Hamersley’s Bistro
553 Tremont Street
Boston, MA 02116


Frisée Salad with Lardons and Poached Egg
Chef Gordon Hamersley of Hamersley’s Bistro – Boston, MA
Adapted by StarChefs.com
From Bistro Cooking at Home by Gordon Hamersley (Broadway Books)

This warm, hearty bistro classic appeals to the bacon-and-egg person in all of us. (Larodon, by the way, is French for “pieces of fried bacon.”) If I’m serving this salad to company, I serve it with the croutons as described below in the recipe because I think it’s important to encourage people to enjoy all of the components together. If Fiona and I are having the salad for dinner, however, I’ll just toast a couple of thick slices of good bread, which we use to break open the poached eggs and otherwise make a joyful mess of the plate. To make the timing of the salad easier, I’m suggesting that you hold the poached eggs in warm water, which will keep them warm without continuing to cook them, but you can ignore this step. You can also poach the eggs in advance, then put them in cold water and refrigerate them. Reheat them briefly in simmering water just before serving.

Frisee Salad with Lardons and Poached Egg from Chef Gordon Hamersley of Hamersley’s Bistro in Boston, MA on StarChefs.comYield: 4 Servings


  • 3½ inch-thick slices French or Italian bread
  • 2 teaspoons olive oil
  • Kosher salt and freshly ground black pepper
  • 2 slices of thick-cut bacon, cut crosswise into ¼-inch sticks
  • 2 teaspoons Dijon mustard
  • 1 medium shallot, finely chopped
  • 1 garlic clove, finely chopped
  • 1 teaspoon chopped fresh thyme
  • 2 Tablespoons red wine vinegar
  • 1 Tablespoon white or white wine vinegar
  • 4 eggs
  • ¼ cup extra virgin olive oil
  • 2 heads frisée (curly endive)
  • 2 Tablespoons chopped fresh parsley

Preheat the oven to 350°F.

Remove the crust from bread slices, and cut them into 1-inch squares. Toss the squares with the olive oil sprinkle with salt and pepper to taste; place squares on a sided baking sheet. Toast, turning once, until golden brown on both sides, about 10 minutes, to make croutons.

Cook the bacon in a skillet over low heat, stirring occasionally, until crisp. Lift the bacon out of the pan with a slotted spoon and drain it on paper towels. Reserve the bacon fat and keep it warm.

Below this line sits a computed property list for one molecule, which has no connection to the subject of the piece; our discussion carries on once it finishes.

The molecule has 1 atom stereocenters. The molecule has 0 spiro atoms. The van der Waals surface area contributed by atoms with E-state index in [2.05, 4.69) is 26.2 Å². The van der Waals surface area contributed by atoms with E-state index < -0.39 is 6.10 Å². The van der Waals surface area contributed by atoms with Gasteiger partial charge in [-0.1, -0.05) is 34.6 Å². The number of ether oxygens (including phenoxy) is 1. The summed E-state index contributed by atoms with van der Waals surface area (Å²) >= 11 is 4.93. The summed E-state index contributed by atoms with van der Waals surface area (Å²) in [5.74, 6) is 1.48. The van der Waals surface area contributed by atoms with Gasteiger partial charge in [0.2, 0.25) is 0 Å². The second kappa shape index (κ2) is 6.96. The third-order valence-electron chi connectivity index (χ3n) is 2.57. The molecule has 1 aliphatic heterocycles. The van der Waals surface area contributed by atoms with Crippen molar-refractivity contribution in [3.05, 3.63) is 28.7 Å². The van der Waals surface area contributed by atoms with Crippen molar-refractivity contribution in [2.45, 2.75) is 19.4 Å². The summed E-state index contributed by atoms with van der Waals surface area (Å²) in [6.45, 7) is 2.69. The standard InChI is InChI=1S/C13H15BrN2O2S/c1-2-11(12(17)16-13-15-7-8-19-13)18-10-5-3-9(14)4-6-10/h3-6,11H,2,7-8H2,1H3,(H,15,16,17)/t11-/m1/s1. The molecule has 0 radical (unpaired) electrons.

In a small bowl, combine the mustard, shallot, garlic, thyme, and red wine vinegar.

Bring about 2 quarts of water to a boil in a saucepan. Add the white vinegar and lower the heat to a steady simmer. Break each egg into a small cup or ramekin. Fill a medium bowl with warm water and position it near the pot. Gently slide each egg into the saucepan of simmering water by bringing the small cup close to the water’s surface and letting the egg slide out. Adjust the heat to just under a boil. Cook the eggs until the whites are cooked and the yolks are just set, about 4 minutes. Lift the eggs out of the cooking water with a slotted spoon and place them in the bowl of warm water. The eggs will stay warm in this water for a few minutes but will not overcook.

Whisk the extra virgin olive oil and about 2 Tablespoons of the warm bacon fat into the shallot-vinegar mixture until the fat is incorporated and an emulsion forms.

Remove the outer leaves and tough core of the frisée. Separate and wash the remaining leaves, making sure to dry them well. Put the frisée and the croutons in a large bowl and toss with enough vinaigrette to coat lightly. (You should have at least 2 Tablespoons of vinaigrette left over.)

To Assemble and Serve:
Divide the frisée and the croutons among four plates. Lift the eggs out of the warm water with a slotted spoon, let them drain briefly, and trim off any straggly ends. Put an egg on top of the greens on each plate and sprinkle each salad with some bacon pieces and the parsley. Drizzle the remaining dressing over each salad and serve immediately.

   Published: January 2006